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Sycamore Alluvial Woodland Habitat Mapping and Regeneration Study
The San Francisco Estuary Institute and H.T. Harvey & Associates received a LAG to assess the biotic and abiotic factors that influence sycamore stand health. The sycamore alluvial woodland habitat mapping and regeneration study provides data relevant to the selection of sycamore alluvial woodland stands that represent the best acquisition, restoration, and enhancement opportunities within the Santa Clara Valley Habitat Plan Reserve System.
DISTRIBUTION • In general, the team expected to find a positive relationship between size class and distance
to the primary channel. This is what was found at Pacheco - young trees were most concentrated close to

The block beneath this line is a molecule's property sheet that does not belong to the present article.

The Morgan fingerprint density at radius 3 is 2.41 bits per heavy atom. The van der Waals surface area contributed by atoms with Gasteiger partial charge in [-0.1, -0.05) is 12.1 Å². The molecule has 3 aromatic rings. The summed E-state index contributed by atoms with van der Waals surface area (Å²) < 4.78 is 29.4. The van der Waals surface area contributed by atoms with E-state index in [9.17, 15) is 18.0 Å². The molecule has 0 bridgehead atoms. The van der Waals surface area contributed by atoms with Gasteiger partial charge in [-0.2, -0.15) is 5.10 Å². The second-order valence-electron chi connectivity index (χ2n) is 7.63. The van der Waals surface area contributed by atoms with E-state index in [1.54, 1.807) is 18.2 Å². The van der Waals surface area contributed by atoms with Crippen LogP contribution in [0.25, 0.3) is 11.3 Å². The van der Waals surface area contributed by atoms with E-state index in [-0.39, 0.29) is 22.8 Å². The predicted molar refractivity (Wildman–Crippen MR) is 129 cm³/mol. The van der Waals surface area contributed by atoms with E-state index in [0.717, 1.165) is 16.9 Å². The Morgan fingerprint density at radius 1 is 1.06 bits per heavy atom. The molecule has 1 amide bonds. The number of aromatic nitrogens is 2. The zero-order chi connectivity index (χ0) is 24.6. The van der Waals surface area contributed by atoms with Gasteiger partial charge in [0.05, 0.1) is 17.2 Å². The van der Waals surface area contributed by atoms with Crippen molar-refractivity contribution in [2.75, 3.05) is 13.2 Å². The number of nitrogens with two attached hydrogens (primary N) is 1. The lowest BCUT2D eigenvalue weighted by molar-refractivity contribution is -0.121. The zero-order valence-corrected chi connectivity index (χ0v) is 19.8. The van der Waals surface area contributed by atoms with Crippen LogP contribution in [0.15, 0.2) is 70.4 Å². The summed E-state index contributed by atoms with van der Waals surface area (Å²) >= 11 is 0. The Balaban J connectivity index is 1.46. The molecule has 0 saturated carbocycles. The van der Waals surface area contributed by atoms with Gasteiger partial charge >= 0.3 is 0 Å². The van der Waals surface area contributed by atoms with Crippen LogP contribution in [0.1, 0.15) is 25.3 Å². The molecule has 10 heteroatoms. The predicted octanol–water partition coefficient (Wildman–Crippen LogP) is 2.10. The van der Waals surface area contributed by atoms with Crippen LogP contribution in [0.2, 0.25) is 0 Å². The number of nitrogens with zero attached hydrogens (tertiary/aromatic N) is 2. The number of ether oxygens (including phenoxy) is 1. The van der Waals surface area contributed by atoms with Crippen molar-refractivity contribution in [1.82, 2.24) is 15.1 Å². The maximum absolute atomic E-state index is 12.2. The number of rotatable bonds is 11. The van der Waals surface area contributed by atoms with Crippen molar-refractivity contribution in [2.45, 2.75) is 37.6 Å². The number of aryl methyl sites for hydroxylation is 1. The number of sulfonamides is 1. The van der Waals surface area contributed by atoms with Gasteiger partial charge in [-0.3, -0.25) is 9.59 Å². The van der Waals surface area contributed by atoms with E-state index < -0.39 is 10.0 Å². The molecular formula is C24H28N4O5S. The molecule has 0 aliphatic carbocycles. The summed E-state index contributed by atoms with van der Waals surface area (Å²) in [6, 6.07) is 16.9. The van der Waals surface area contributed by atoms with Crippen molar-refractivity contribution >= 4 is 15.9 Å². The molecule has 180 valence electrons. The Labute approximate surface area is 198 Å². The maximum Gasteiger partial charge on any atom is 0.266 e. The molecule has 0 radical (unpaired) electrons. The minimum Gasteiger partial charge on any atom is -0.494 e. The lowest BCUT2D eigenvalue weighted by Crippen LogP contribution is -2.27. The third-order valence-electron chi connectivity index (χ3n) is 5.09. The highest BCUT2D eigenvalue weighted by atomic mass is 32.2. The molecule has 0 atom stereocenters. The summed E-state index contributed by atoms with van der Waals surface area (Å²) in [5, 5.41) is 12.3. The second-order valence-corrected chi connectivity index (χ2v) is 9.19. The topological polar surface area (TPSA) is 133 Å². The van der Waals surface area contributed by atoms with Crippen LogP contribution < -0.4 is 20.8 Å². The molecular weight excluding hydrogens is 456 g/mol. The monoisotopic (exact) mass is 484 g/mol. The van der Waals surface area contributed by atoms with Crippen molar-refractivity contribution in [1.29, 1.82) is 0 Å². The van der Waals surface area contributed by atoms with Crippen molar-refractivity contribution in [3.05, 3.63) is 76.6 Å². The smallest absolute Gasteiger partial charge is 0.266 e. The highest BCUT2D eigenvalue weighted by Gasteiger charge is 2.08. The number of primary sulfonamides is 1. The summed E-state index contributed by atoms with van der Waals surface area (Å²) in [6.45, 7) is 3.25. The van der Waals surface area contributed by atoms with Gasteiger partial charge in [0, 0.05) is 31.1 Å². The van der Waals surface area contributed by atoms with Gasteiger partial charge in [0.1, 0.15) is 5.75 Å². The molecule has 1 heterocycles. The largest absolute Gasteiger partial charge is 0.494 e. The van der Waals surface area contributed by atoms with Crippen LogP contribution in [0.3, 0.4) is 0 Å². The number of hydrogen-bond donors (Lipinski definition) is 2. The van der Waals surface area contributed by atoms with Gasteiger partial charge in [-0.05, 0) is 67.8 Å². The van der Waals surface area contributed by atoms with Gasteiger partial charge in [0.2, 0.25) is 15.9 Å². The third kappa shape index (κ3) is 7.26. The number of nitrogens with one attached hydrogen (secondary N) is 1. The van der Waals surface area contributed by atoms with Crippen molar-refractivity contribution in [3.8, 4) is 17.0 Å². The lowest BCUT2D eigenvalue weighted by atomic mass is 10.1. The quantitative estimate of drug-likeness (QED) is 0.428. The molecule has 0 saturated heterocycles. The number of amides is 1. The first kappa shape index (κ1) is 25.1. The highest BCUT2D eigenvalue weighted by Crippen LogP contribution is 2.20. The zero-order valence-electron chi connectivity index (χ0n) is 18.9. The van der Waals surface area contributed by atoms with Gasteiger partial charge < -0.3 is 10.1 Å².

the channel and in the inner floodplain and primary channel geomorphic zones, and larger, older trees were
found at relative higher densities further from the channel. At Upper Coyote Creek, this pattern was not observed. This was perhaps due to historic migration of the channel over time. However, the distribution of large trees at Upper Coyote may reflect a historical path of an older channel along the northern edge of the floodplain.
HEALTH • In general, the team expected to find healthier trees in the more dynamic, more flood prone, less hydrologically managed, and more “natural” system at Upper Coyote Creek. More frequent and intense flood events would be expected to promote conditions more conducive to sycamore growth - availability of cobble sediment, removal of anthracnose-infected litter, and thinning of competitor species. This was not definitively supported by all the metrics examined.
REGENERATION • Regeneration at Pacheco Creek followed a predictable pattern of decreased newer growth with greater distance from the channel. Though it was expected that the natural systems support more regeneration at Upper Coyote Creek, this result was not supported, as Upper Coyote Creek experienced very little recruitment.